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Sekou Smith

The Thunder need to learn from their loss in this year's Finals, much like the Heat did in 2011.
Andrew D. Bernstein/NBAE/Getty Images

Pain of losing Finals another teaching moment for Thunder

Posted Jun 22 2012 6:59AM

MIAMI -- That long walk through the falling confetti and those deafening cheers from the AmericanAirlines Arena crowd are sights and sounds Oklahoma City Thunder superstar Kevin Durant will replay in his mind over and over again during what will no doubt be the longest summer of his 23 years on Earth.

The tears Durant shared with his mother and father as he stopped in the tunnel on his way to the Thunder locker room after their Game 5 loss to the Miami Heat will be another lasting image from the Thunder's inexplicable collapse in The Finals.

"It hurts," Durant said after the 121-106 blowout. "It hurts, man. We're all brothers on this team and it just hurts to go out like this. We made it to The Finals, which was cool for us, but we didn't want to just make it there ... I didn't think I'd get that emotional. It was a tough game, a tough series. I could tell in my mom's face and my dad's face, I was tough for them just to see us lose."

After running through 13 years of Western Conference dominance in their march to The Finals -- the defending champion Mavericks in the first round, the Los Angeles Lakers in the conference semifinals and the San Antonio Spurs in the conference finals -- the Thunder actually entered this series favored by plenty of folks.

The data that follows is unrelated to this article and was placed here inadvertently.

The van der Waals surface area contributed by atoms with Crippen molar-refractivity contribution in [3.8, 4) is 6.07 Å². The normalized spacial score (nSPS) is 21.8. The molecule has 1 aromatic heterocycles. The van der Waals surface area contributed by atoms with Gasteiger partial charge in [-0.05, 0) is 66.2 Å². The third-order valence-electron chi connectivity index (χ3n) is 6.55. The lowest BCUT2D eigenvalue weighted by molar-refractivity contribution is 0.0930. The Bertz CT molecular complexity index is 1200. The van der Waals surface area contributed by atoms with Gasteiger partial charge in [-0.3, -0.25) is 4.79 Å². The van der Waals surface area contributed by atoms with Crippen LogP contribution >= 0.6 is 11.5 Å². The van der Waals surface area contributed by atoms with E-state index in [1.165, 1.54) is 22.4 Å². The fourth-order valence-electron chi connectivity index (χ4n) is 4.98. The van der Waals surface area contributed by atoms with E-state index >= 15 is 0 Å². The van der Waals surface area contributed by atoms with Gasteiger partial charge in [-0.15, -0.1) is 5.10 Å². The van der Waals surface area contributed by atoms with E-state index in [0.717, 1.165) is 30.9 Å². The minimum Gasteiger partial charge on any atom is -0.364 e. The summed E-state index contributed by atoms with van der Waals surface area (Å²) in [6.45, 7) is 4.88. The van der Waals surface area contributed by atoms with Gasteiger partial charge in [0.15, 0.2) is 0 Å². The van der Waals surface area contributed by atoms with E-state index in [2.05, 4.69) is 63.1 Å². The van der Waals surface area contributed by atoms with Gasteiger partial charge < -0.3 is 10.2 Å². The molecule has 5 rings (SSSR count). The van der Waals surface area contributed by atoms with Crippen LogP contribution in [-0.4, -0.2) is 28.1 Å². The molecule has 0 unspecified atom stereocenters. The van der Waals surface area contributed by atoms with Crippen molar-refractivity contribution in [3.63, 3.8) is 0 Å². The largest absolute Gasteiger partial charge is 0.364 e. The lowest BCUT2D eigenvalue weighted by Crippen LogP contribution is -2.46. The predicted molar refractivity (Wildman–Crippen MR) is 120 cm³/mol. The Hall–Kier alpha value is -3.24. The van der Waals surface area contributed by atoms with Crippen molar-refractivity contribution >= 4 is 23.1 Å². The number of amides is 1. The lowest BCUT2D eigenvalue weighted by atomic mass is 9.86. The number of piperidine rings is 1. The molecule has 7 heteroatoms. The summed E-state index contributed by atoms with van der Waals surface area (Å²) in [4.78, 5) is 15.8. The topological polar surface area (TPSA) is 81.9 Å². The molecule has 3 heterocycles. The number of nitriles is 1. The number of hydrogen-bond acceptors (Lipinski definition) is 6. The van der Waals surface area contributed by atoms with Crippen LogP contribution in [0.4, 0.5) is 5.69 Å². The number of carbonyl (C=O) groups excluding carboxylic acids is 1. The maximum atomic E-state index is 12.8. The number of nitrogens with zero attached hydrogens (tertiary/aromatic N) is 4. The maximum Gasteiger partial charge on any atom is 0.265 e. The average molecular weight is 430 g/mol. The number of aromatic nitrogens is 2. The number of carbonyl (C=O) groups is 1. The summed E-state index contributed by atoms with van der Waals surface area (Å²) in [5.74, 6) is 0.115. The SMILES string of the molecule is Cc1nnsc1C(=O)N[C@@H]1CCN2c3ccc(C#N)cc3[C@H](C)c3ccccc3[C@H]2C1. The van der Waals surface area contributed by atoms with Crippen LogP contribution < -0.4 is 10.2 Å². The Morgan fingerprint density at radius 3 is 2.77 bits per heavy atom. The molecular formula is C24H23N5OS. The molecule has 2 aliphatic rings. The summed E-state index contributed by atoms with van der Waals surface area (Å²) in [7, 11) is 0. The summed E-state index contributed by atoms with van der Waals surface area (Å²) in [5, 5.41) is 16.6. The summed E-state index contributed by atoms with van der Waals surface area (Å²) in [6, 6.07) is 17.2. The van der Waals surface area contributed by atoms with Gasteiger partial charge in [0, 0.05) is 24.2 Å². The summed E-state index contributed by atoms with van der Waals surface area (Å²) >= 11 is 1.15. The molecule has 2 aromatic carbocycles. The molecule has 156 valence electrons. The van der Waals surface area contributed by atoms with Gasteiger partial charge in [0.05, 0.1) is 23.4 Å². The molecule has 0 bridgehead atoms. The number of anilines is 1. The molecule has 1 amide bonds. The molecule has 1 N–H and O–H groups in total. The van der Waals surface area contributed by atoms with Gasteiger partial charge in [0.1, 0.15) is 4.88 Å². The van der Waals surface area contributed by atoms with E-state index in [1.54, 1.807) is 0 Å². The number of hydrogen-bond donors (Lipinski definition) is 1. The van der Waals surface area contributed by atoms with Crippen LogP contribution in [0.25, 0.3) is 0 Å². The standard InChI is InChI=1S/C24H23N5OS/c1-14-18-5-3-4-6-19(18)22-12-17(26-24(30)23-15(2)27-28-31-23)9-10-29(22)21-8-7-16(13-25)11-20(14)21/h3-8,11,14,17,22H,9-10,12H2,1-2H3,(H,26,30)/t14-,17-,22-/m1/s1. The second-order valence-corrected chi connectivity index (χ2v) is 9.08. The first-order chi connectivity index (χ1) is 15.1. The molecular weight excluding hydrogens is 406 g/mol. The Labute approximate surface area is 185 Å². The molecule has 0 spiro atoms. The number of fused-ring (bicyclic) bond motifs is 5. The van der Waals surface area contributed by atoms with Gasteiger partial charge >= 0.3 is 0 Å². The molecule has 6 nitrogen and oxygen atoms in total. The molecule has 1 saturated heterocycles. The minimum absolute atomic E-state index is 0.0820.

But champions have to be vetted before they are deemed worthy of walking off with the Larry O'Brien trophy. It's happened countless times before, from the "Bad Boy"-era Pistons of the late 1980s to the Jordan-era Bulls of the 1990s to the Shaquille O'Neal-and Kobe Bryant-led Lakers of the 2000s, the throne does not come without a fight.

The Heat learned that the hard way last year, getting worked over by the Mavericks in a series most assumed the heralded Big 3 of LeBron James, Dwyane Wade and Chris Bosh would win easily.

These past nine painstaking days have served as the Thunder's vetting process. Their youth and inexperience, qualities they leaned on every step of the way before now, became the trap that cost them in the end.

A team that dethroned the Spurs in the conference finals with four straight stunning and statement-making wins turned around and lost four straight to the Heat in The Finals, and they had to rally late to win Game 1.

The absence of humility in the Thunder's words and actions after each and every defeat prior to this last one served as a reminder to those of us who have witnessed these moments before. Sometimes what a team -- its coaches, players and all involved -- doesn't know can and will hurt them in The Finals.